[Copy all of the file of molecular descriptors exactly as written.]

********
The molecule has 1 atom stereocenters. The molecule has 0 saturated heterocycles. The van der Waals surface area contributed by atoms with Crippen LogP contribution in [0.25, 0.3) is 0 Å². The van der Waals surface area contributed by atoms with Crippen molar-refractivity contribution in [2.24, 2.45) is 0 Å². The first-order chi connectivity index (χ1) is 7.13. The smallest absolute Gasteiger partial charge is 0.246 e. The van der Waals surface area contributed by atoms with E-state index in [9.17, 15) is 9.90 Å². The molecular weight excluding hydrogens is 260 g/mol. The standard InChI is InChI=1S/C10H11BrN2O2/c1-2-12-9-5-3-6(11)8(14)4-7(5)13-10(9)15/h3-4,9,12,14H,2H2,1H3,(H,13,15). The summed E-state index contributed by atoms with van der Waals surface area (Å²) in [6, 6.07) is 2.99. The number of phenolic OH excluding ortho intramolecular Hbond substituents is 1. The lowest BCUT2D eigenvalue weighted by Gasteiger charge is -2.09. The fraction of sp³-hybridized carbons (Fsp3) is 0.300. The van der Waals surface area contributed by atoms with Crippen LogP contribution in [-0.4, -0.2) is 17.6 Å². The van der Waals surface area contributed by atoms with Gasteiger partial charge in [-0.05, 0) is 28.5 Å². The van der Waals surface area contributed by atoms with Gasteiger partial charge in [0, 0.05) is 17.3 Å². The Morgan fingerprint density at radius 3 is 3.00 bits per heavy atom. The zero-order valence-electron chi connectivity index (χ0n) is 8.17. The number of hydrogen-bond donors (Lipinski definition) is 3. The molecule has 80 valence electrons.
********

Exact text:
The molecule has 1 atom stereocenters. The molecule has 0 saturated heterocycles. The van der Waals surface area contributed by atoms with Crippen LogP contribution in [0.25, 0.3) is 0 Å². The van der Waals surface area contributed by atoms with Crippen molar-refractivity contribution in [2.24, 2.45) is 0 Å². The first-order chi connectivity index (χ1) is 7.13. The smallest absolute Gasteiger partial charge is 0.246 e. The van der Waals surface area contributed by atoms with E-state index in [9.17, 15) is 9.90 Å². The molecular weight excluding hydrogens is 260 g/mol. The standard InChI is InChI=1S/C10H11BrN2O2/c1-2-12-9-5-3-6(11)8(14)4-7(5)13-10(9)15/h3-4,9,12,14H,2H2,1H3,(H,13,15). The summed E-state index contributed by atoms with van der Waals surface area (Å²) in [6, 6.07) is 2.99. The number of phenolic OH excluding ortho intramolecular Hbond substituents is 1. The lowest BCUT2D eigenvalue weighted by Gasteiger charge is -2.09. The fraction of sp³-hybridized carbons (Fsp3) is 0.300. The van der Waals surface area contributed by atoms with Crippen LogP contribution in [-0.4, -0.2) is 17.6 Å². The van der Waals surface area contributed by atoms with Gasteiger partial charge in [-0.05, 0) is 28.5 Å². The van der Waals surface area contributed by atoms with Gasteiger partial charge in [0, 0.05) is 17.3 Å². The Morgan fingerprint density at radius 3 is 3.00 bits per heavy atom. The zero-order valence-electron chi connectivity index (χ0n) is 8.17. The number of hydrogen-bond donors (Lipinski definition) is 3. The molecule has 80 valence electrons.